Appeasement jeopardizes national security
To the editor
President Obama is making mistakes impacting our foreign policy.
The Administration tried appeasement when it declared Chavez’s president-for-life referendum was “for the most part a process that was fully consistent with a democratic process.”
The Administration looked the other way when Russia pressured Kyrgyestan to shut down a valuable U.S. air base.
In Turkey, Obama said “The United States is not, and never will be, at war with Islam,” which is true – but he should have stated the U.S. will pursue Islamic terrorists.
The President warned North Korea it would suffer “consequences” if it went ahead with the launch of a long range missile, but North Korea snubbed the U.S. and launched the missile on a 2,000 mile run. Also, North Korea recently restarted its nuclear weapons development program.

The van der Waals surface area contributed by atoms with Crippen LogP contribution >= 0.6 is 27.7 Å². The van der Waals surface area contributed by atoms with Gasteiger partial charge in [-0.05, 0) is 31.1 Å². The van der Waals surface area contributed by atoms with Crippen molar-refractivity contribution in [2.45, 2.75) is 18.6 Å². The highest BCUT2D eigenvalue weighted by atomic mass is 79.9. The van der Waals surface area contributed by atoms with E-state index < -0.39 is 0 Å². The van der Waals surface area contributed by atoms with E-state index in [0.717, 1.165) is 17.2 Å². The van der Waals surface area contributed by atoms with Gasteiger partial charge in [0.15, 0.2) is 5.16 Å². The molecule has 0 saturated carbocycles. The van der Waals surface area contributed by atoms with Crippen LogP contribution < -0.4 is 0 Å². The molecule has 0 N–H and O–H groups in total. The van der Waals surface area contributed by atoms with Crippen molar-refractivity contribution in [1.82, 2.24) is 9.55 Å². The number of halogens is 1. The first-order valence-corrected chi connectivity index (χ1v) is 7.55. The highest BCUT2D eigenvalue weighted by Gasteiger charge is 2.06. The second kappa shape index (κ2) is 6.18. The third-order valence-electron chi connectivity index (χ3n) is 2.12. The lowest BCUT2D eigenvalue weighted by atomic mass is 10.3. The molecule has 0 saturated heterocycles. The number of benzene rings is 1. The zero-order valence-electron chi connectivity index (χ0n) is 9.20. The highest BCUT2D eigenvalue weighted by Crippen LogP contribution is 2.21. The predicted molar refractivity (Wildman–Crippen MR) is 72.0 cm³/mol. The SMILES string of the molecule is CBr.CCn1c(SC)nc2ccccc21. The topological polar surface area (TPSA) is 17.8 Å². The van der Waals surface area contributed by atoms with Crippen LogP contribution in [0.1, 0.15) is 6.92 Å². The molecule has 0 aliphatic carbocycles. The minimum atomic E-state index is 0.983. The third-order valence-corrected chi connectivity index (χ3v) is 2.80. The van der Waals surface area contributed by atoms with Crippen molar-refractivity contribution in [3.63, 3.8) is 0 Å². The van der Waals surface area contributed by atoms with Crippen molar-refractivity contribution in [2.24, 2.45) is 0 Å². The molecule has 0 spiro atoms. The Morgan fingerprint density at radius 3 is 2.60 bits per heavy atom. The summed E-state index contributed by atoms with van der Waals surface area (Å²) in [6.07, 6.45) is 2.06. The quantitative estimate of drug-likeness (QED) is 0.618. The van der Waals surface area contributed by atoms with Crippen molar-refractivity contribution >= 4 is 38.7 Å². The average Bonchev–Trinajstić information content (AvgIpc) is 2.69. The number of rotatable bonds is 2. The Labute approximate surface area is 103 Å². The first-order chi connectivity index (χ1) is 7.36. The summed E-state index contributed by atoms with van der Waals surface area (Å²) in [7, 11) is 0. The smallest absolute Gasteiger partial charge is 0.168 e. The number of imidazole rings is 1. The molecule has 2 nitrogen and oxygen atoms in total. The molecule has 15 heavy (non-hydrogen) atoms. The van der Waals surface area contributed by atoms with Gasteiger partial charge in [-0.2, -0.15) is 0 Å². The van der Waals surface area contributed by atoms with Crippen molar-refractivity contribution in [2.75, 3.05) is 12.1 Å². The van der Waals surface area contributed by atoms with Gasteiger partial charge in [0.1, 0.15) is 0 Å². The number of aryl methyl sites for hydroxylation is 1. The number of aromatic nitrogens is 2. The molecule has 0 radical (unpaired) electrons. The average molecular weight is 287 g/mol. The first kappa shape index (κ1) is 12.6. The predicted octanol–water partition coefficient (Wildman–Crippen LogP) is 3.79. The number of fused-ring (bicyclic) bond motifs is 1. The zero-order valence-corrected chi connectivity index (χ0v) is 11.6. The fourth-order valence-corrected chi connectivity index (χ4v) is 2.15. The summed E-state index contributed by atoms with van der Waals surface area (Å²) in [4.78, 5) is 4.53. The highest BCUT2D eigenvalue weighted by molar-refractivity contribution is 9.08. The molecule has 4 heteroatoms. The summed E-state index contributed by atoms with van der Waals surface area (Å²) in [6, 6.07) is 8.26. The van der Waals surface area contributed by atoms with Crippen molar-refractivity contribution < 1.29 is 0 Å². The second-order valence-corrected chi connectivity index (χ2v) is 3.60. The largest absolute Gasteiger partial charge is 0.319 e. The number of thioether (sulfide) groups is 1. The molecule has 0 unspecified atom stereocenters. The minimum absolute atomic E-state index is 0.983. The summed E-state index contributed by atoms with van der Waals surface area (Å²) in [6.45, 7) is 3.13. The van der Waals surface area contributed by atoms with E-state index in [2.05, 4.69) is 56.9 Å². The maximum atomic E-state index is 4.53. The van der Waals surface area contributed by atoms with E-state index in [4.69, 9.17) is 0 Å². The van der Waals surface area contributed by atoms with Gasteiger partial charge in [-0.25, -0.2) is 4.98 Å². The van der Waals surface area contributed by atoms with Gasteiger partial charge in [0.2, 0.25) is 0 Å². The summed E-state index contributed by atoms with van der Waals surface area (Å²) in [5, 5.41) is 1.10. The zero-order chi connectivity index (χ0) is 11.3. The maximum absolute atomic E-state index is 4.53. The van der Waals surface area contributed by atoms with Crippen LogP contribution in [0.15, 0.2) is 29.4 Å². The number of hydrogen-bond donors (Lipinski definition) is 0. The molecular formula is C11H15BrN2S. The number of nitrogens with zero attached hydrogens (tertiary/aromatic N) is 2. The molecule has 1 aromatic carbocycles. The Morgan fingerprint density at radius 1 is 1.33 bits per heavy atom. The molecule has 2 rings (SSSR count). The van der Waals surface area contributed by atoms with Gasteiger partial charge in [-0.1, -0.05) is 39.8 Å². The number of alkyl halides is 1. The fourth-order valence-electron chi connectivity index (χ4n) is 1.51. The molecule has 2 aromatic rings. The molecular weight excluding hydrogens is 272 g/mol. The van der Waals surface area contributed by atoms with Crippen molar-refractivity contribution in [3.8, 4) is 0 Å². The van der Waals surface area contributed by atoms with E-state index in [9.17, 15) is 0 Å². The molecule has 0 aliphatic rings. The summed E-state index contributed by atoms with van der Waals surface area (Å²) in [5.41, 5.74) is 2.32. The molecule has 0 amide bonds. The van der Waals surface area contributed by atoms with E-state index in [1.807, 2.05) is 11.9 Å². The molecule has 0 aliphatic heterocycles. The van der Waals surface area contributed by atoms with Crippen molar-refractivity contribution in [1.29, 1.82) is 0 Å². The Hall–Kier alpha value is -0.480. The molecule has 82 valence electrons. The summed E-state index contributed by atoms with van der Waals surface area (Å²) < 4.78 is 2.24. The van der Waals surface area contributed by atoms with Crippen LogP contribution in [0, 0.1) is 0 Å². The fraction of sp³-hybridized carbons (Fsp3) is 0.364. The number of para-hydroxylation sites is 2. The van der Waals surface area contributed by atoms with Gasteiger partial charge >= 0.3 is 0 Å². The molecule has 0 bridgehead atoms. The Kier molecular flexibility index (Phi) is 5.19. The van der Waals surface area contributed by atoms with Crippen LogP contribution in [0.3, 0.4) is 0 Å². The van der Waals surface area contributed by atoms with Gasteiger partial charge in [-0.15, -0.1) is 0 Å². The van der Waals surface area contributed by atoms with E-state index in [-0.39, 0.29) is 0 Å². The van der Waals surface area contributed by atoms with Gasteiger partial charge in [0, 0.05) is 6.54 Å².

President Obama attempted to charm Iran, but Iran’s parliament speaker rebuked our President and told him the U.S. has to acknowledge 60 years of crimes against Iran, change our policies and abandon Israel.
Obama is making reconciliation overtures to Cuba, but Cuba is negotiating to allow Russian warships and aircraft to refuel at Cuban bases; and Russia might be allowed to reopen an electronic intelligence gathering operation in Lourdes.
Appeasing and apologizing (for nothing) to these totalitarian countries is interpreted as groveling weakness by the Administration, and it is jeopardizing our national security.
Donald A. Moskowitz